Flue cured. Brightleaf. "Old Belt." Virginia tobacco has been referred to by a variety of names over time, and has cultivated a formidable reputation among many as the pinnacle of tobacco. Virtually all blends containing the noble strain advertise its presence, and this is not a new practice by anyone's standard.
Tobacco - B.V. (Before Virginia)
It all started with the English colonies of North America, and the introduction of tobacco to the settlers by the indigenous population. Natives had been smoking tobacco all throughout the Americas for millennia before Europeans even considered traversing the Atlantic, but what was found in their stone pipes would be almost completely unrecognizable as tobacco by the modern smoker. Nicotiana Rustica, or "wild tobacco," was the tobacco grown, harvested, cured, and enjoyed by the Native North Americans. Similar to a dark Burley, this leaf contained roughly three to nine times the nicotine content of most modern tobaccos (depending on the varietal), and was burned for recreation as often as it was for religious ceremony. By any modern metric, this was some rough stuff. The high nicotine content meant that very little was needed to feel an effect, and the stimulating properties immediately made tobacco a valuable commodity. This was the tobacco first known to the settlers of Jamestown, but it still wasn't "Virginia tobacco."
The advent of Virginia tobacco started with John Rolfe (the future husband of Pocahontas), who was a sailor, and had ventured to many areas of the New World. Rolfe was exposed to the native tobacco of the Orinoco River Valley, and found it to be preferable to what was available in the colonies to the North. When he left for Jamestown in 1611, he took seeds with him in the hopes of introducing a superior "brand." Upon arrival, he immediately planted the seeds. After harvesting, Rolfe elected to abandon the curing techniques of the natives, instead adoptiing the curing methods utilized by the Spanish in their colonies. The finished product was a sensation, becoming so highly sought after in England that supply couldn't remotely meet demand. Rolfe's innovative processes and use of South American seed had produced something completely different. and was colloquially referred to as "Virginia tobacco" (even though Rolfe had officially branded his product "Orinoco"). This new leaf is what sparked the rush to produce tobacco, and is what saved Jamestown from becoming just another failed English colony. Virginia tobacco was a superior product to its predecessors, there is no doubt; However, this tobacco still wouldn't be recognizable as the Virginia we know today. The first Virginia tobacco was closer to what many would identify as light, naturally sweeter burley. Still, this was what was known to the smoking world as Virginia for the next two hundred years.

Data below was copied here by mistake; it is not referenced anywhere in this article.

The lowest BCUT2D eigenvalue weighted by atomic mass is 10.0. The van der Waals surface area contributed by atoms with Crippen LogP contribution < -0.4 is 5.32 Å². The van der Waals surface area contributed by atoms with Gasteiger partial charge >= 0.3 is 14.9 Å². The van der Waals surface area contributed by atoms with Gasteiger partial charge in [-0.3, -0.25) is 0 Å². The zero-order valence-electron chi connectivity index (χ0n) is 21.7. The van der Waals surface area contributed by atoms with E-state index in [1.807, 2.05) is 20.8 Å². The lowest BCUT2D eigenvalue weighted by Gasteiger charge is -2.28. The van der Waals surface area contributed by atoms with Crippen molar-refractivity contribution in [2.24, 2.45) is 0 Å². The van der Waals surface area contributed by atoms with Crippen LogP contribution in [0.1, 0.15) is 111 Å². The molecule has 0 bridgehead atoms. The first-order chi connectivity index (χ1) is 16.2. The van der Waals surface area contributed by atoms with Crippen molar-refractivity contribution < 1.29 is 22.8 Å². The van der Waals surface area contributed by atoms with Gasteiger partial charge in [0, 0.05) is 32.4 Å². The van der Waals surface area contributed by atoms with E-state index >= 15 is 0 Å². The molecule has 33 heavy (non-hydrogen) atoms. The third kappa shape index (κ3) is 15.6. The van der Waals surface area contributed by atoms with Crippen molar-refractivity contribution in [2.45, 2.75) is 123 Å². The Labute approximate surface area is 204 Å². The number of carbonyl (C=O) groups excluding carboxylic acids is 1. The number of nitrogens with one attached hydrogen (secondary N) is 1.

A Happy Accident
After the war of 1812, a desire arose for a milder, sweeter tobacco. Farmers in Maryland, Ohio, and Pennsylvania experimented with curing methods, and a somewhat successful product was being produced by "flue curing," Flue curing (drying the tobacco in closed barns with indirect heat) dries the tobacco leaf at a much quicker rate, and as a result, conserves the sugars that are lost by conventional air curing methods. This product was closer to our beloved golden tobacco, but still not quite there.
In 1839, a farmer in Caswell County, North Carolina, planted some of the new bright leaf crop. After harvesting, the tobacco was hung in the curing barn to undergo the flue curing process overnight. The farmer, Captain Abisha Slade, tasked one of his slaves with overseeing the curing process. At some point in the night the poor man fell asleep, and with no one to tend the coals heating the barn, the fires went out. Upon waking he was horrified to find that the tobacco had not been curing and, in a panic, restarted the fires full blast in an attempt to make up for lost time. The increased heat did indeed speed up curing, and as a result, saved far more sugar than had ever previously been saved. When morning came and Slade examined the crop, he was astounded at what he found: Bright, golden, sweet tobacco. Virginia tobacco, as we all know and love it, had finally arrived.
To this day Virginia is the most sought-after variety out there — More blends utilize this fragrant, saccharine leaf than any other. Virginias can be found in many quality aromatics, as the base in the best English style blends, and presented neat as pressed and matured flakes. Virginia tobacco is in such high demand all over the world that it can be found growing in many other locations besides the United States (including Africa, Canada, and even India).
Tobacco - A.F. (Anno Folium, In the Year of our Leaf)
Virginia tobacco's legacy has endured centuries, and that won't be changing anytime soon. While it is readily available in exceptional quality in the flue cured varieties we all know, the air-cured version is still around as well. If you want to taste history, I strongly recommend sampling it in all of its forms! Below are some of my personal favorites that I often share with customers who call in to our customer service line, looking for the best of what Virginia leaf has to offer:
Air/Fire Cured Virginia:
Gawith Hoggarth & Co - Happy Brown Bogie
Samuel Gawith - Brown No. 4
Flue Cured Virginia:
Mac Baren - Pure Virginia (also contains some air cured Virginia)
Capstan - Flake (Blue)
GL Pease - Union Square
Wessex - Campaign Dark Flake